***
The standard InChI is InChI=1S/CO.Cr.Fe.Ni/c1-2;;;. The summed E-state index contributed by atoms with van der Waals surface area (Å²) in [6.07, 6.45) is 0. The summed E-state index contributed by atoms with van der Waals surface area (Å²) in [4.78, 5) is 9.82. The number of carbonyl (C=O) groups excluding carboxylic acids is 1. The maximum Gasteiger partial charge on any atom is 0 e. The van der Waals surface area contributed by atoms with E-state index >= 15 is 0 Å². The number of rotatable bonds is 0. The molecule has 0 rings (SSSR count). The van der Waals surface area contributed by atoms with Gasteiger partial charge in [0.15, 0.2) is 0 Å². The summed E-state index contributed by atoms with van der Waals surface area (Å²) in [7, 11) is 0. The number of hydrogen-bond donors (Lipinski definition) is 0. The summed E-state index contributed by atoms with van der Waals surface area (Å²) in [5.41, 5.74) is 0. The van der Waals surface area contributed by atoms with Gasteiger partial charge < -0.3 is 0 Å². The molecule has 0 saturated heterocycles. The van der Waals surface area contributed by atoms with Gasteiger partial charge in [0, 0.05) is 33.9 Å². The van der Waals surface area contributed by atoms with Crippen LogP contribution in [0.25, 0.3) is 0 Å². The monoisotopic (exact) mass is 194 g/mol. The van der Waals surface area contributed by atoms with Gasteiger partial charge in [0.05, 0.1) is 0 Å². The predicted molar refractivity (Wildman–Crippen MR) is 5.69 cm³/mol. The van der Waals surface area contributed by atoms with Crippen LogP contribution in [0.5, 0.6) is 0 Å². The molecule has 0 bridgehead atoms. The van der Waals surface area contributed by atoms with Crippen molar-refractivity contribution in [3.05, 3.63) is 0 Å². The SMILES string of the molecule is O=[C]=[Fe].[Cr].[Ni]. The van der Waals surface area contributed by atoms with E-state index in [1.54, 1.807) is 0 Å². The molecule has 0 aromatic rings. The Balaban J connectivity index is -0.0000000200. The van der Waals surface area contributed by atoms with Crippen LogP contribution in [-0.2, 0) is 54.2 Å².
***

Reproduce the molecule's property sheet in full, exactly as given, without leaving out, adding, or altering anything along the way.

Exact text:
The standard InChI is InChI=1S/CO.Cr.Fe.Ni/c1-2;;;. The summed E-state index contributed by atoms with van der Waals surface area (Å²) in [6.07, 6.45) is 0. The summed E-state index contributed by atoms with van der Waals surface area (Å²) in [4.78, 5) is 9.82. The number of carbonyl (C=O) groups excluding carboxylic acids is 1. The maximum Gasteiger partial charge on any atom is 0 e. The van der Waals surface area contributed by atoms with E-state index >= 15 is 0 Å². The number of rotatable bonds is 0. The molecule has 0 rings (SSSR count). The van der Waals surface area contributed by atoms with Gasteiger partial charge in [0.15, 0.2) is 0 Å². The summed E-state index contributed by atoms with van der Waals surface area (Å²) in [7, 11) is 0. The number of hydrogen-bond donors (Lipinski definition) is 0. The summed E-state index contributed by atoms with van der Waals surface area (Å²) in [5.41, 5.74) is 0. The van der Waals surface area contributed by atoms with Gasteiger partial charge < -0.3 is 0 Å². The molecule has 0 saturated heterocycles. The van der Waals surface area contributed by atoms with Gasteiger partial charge in [0, 0.05) is 33.9 Å². The van der Waals surface area contributed by atoms with Crippen LogP contribution in [0.25, 0.3) is 0 Å². The monoisotopic (exact) mass is 194 g/mol. The van der Waals surface area contributed by atoms with Gasteiger partial charge in [0.05, 0.1) is 0 Å². The predicted molar refractivity (Wildman–Crippen MR) is 5.69 cm³/mol. The van der Waals surface area contributed by atoms with Crippen LogP contribution in [0.5, 0.6) is 0 Å². The molecule has 0 bridgehead atoms. The van der Waals surface area contributed by atoms with Crippen molar-refractivity contribution in [3.05, 3.63) is 0 Å². The SMILES string of the molecule is O=[C]=[Fe].[Cr].[Ni]. The van der Waals surface area contributed by atoms with E-state index in [1.54, 1.807) is 0 Å². The molecule has 0 aromatic rings. The Balaban J connectivity index is -0.0000000200. The van der Waals surface area contributed by atoms with Crippen LogP contribution in [-0.2, 0) is 54.2 Å².